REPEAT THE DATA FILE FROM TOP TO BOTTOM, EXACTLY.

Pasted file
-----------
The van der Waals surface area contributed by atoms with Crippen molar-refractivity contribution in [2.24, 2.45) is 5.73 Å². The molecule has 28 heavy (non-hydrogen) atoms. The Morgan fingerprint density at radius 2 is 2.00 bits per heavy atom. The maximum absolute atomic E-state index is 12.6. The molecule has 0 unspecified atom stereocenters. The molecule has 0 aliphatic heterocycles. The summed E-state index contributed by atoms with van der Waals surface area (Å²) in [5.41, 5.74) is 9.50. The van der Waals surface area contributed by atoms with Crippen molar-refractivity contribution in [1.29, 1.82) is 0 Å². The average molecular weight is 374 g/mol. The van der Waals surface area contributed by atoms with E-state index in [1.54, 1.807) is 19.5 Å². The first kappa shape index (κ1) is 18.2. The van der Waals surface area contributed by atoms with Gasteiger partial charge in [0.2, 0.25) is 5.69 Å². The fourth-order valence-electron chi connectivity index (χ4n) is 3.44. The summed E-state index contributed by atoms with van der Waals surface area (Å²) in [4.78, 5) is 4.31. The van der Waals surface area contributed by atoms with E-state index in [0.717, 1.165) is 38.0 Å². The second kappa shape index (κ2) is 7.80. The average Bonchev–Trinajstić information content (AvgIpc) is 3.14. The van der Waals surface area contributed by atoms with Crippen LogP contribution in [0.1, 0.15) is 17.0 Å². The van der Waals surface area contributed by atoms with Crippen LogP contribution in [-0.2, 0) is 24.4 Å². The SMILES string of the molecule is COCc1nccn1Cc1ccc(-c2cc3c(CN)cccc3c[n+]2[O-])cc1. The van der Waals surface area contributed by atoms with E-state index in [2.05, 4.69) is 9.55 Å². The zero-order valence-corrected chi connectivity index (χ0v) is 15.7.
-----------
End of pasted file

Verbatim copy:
The van der Waals surface area contributed by atoms with Crippen molar-refractivity contribution in [2.24, 2.45) is 5.73 Å². The molecule has 28 heavy (non-hydrogen) atoms. The Morgan fingerprint density at radius 2 is 2.00 bits per heavy atom. The maximum absolute atomic E-state index is 12.6. The molecule has 0 unspecified atom stereocenters. The molecule has 0 aliphatic heterocycles. The summed E-state index contributed by atoms with van der Waals surface area (Å²) in [5.41, 5.74) is 9.50. The van der Waals surface area contributed by atoms with Crippen molar-refractivity contribution in [1.29, 1.82) is 0 Å². The average molecular weight is 374 g/mol. The van der Waals surface area contributed by atoms with E-state index in [1.54, 1.807) is 19.5 Å². The first kappa shape index (κ1) is 18.2. The van der Waals surface area contributed by atoms with Gasteiger partial charge in [0.2, 0.25) is 5.69 Å². The fourth-order valence-electron chi connectivity index (χ4n) is 3.44. The summed E-state index contributed by atoms with van der Waals surface area (Å²) in [4.78, 5) is 4.31. The van der Waals surface area contributed by atoms with E-state index in [0.717, 1.165) is 38.0 Å². The second kappa shape index (κ2) is 7.80. The average Bonchev–Trinajstić information content (AvgIpc) is 3.14. The van der Waals surface area contributed by atoms with Crippen LogP contribution in [0.1, 0.15) is 17.0 Å². The van der Waals surface area contributed by atoms with Crippen LogP contribution in [-0.2, 0) is 24.4 Å². The SMILES string of the molecule is COCc1nccn1Cc1ccc(-c2cc3c(CN)cccc3c[n+]2[O-])cc1. The van der Waals surface area contributed by atoms with E-state index in [2.05, 4.69) is 9.55 Å². The zero-order valence-corrected chi connectivity index (χ0v) is 15.7.